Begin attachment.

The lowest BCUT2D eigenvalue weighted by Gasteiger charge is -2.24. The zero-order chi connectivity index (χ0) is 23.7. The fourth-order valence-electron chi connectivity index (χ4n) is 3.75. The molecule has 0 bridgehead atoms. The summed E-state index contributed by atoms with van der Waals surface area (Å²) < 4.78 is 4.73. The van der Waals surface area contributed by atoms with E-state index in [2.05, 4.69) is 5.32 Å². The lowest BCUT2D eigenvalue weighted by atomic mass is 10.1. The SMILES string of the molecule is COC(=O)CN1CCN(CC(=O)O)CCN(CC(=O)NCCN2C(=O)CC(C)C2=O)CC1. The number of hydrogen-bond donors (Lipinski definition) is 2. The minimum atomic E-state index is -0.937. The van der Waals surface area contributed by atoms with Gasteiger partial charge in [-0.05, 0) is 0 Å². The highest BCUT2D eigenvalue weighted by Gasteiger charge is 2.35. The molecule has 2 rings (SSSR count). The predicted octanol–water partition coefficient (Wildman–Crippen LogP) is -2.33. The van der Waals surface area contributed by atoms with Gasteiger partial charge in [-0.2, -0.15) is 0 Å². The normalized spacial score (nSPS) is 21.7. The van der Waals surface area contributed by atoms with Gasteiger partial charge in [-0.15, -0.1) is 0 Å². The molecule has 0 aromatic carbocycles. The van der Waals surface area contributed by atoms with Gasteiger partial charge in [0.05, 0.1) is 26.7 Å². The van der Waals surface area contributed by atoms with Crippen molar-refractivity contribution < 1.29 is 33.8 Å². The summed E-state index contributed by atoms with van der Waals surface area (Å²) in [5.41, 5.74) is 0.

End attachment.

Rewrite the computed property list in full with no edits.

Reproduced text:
The lowest BCUT2D eigenvalue weighted by Gasteiger charge is -2.24. The zero-order chi connectivity index (χ0) is 23.7. The fourth-order valence-electron chi connectivity index (χ4n) is 3.75. The molecule has 0 bridgehead atoms. The summed E-state index contributed by atoms with van der Waals surface area (Å²) < 4.78 is 4.73. The van der Waals surface area contributed by atoms with E-state index in [2.05, 4.69) is 5.32 Å². The lowest BCUT2D eigenvalue weighted by atomic mass is 10.1. The SMILES string of the molecule is COC(=O)CN1CCN(CC(=O)O)CCN(CC(=O)NCCN2C(=O)CC(C)C2=O)CC1. The number of hydrogen-bond donors (Lipinski definition) is 2. The minimum atomic E-state index is -0.937. The van der Waals surface area contributed by atoms with Gasteiger partial charge in [-0.05, 0) is 0 Å². The highest BCUT2D eigenvalue weighted by Gasteiger charge is 2.35. The molecule has 2 rings (SSSR count). The predicted octanol–water partition coefficient (Wildman–Crippen LogP) is -2.33. The van der Waals surface area contributed by atoms with Gasteiger partial charge in [-0.2, -0.15) is 0 Å². The normalized spacial score (nSPS) is 21.7. The van der Waals surface area contributed by atoms with Gasteiger partial charge in [-0.15, -0.1) is 0 Å². The molecule has 0 aromatic carbocycles. The van der Waals surface area contributed by atoms with Gasteiger partial charge in [0.05, 0.1) is 26.7 Å². The van der Waals surface area contributed by atoms with Crippen molar-refractivity contribution < 1.29 is 33.8 Å². The summed E-state index contributed by atoms with van der Waals surface area (Å²) in [5.41, 5.74) is 0.